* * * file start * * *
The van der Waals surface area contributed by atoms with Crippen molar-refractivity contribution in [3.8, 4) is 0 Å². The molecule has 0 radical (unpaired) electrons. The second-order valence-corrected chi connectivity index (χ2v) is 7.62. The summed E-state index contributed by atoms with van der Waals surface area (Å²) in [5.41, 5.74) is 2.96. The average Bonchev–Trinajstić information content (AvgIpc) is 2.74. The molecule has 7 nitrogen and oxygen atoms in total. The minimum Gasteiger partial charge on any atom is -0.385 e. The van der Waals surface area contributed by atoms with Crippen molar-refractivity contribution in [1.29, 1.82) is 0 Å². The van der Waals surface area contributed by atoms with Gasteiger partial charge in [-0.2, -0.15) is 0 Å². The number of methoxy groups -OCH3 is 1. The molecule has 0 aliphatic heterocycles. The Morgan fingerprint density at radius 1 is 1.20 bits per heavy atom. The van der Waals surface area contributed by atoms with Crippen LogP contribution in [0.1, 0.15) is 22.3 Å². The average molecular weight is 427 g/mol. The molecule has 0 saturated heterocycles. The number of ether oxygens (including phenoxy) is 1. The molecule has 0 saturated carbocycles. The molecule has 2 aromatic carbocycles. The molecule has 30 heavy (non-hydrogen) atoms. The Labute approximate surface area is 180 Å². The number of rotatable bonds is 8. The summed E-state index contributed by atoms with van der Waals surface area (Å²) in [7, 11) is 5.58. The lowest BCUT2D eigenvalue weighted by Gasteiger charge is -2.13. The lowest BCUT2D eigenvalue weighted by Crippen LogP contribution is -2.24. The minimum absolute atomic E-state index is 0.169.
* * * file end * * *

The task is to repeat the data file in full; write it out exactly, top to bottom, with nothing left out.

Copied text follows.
The van der Waals surface area contributed by atoms with Crippen molar-refractivity contribution in [3.8, 4) is 0 Å². The molecule has 0 radical (unpaired) electrons. The second-order valence-corrected chi connectivity index (χ2v) is 7.62. The summed E-state index contributed by atoms with van der Waals surface area (Å²) in [5.41, 5.74) is 2.96. The average Bonchev–Trinajstić information content (AvgIpc) is 2.74. The molecule has 7 nitrogen and oxygen atoms in total. The minimum Gasteiger partial charge on any atom is -0.385 e. The van der Waals surface area contributed by atoms with Crippen molar-refractivity contribution in [1.29, 1.82) is 0 Å². The van der Waals surface area contributed by atoms with Gasteiger partial charge in [-0.2, -0.15) is 0 Å². The number of methoxy groups -OCH3 is 1. The molecule has 0 aliphatic heterocycles. The Morgan fingerprint density at radius 1 is 1.20 bits per heavy atom. The van der Waals surface area contributed by atoms with Crippen LogP contribution in [0.1, 0.15) is 22.3 Å². The average molecular weight is 427 g/mol. The molecule has 0 saturated heterocycles. The number of ether oxygens (including phenoxy) is 1. The molecule has 0 saturated carbocycles. The molecule has 2 aromatic carbocycles. The molecule has 30 heavy (non-hydrogen) atoms. The Labute approximate surface area is 180 Å². The number of rotatable bonds is 8. The summed E-state index contributed by atoms with van der Waals surface area (Å²) in [7, 11) is 5.58. The lowest BCUT2D eigenvalue weighted by Gasteiger charge is -2.13. The lowest BCUT2D eigenvalue weighted by Crippen LogP contribution is -2.24. The minimum absolute atomic E-state index is 0.169.